Thursday, May 1, 2014
Cell phones have become a vital part of our daily lives. Many no longer keep landlines at home, so a cell phone is the only way to be reached in case of emergency with a family member, call 911 for an emergency for themselves or simply to communicate.
A Fulton State Hospital spokesperson has confirmed to the Fulton Sun that four employees there had mobile devices in an area at work were they were prohibited.
We understand the security risk and support the state hospital’s decision to confiscate the three cell phones and one iPad from four employees who broke the rules. But that’s where we draw the line.
Debra Walker, public affairs officer for the Missouri Department of Mental Health, stated in an email to the Fulton Sun that the employees will receive their devices back after meeting with Marty Martin-Forman, director of Fulton State Hospital. This is also acceptable, except that three of the four employees do not have appointments with Martin-Forman until Friday and one has not yet scheduled an appointment.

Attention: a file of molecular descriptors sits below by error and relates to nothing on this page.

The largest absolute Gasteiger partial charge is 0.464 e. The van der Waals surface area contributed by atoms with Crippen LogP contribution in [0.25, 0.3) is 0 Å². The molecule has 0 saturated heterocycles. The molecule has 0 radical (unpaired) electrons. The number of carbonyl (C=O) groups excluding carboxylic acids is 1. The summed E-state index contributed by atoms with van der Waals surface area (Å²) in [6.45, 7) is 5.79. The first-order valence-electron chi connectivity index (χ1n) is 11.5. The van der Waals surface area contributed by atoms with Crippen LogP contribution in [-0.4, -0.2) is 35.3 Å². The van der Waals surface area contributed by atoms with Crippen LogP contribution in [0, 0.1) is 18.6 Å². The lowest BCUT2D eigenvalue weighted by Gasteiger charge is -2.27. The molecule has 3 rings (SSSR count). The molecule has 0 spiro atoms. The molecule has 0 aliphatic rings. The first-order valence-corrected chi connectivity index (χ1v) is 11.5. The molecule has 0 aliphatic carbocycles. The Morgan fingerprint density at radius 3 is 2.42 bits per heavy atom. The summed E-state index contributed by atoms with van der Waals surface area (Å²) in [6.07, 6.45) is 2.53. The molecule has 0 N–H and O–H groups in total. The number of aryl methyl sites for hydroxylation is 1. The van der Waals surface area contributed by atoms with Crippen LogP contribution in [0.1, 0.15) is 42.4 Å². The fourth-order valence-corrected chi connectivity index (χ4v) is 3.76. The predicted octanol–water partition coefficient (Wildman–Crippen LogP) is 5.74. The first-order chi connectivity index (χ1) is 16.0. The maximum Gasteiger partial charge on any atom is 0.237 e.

This means three people went home Wednesday after their shifts at FSH without phones and will not get them back until Friday.
We don’t know the circumstances of these employees. We don’t know if they have spouses or significant others who can share a phone for a few days. We don’t know if they have their own transportation or must call someone to get to and from work, the grocery store, etc. We don’t know if they have landlines. We don’t know who they need to communicate with or for what reason over the next few days.
We do know that taking an employee’s property and not returning it upon completion of their shifts is treating them like children. Perhaps taking the phones into restricted areas was a poor decision, maybe even childish, but two wrongs do not make a right.
We implore FSH to return the phones to employees promptly. Find some other means of punishment for breaking the rules, but keeping a cell phone — a necessity for some in our society — and treating employees like a child who brought a toy to school is simply uncalled for and beyond the authority the state hospital should have.
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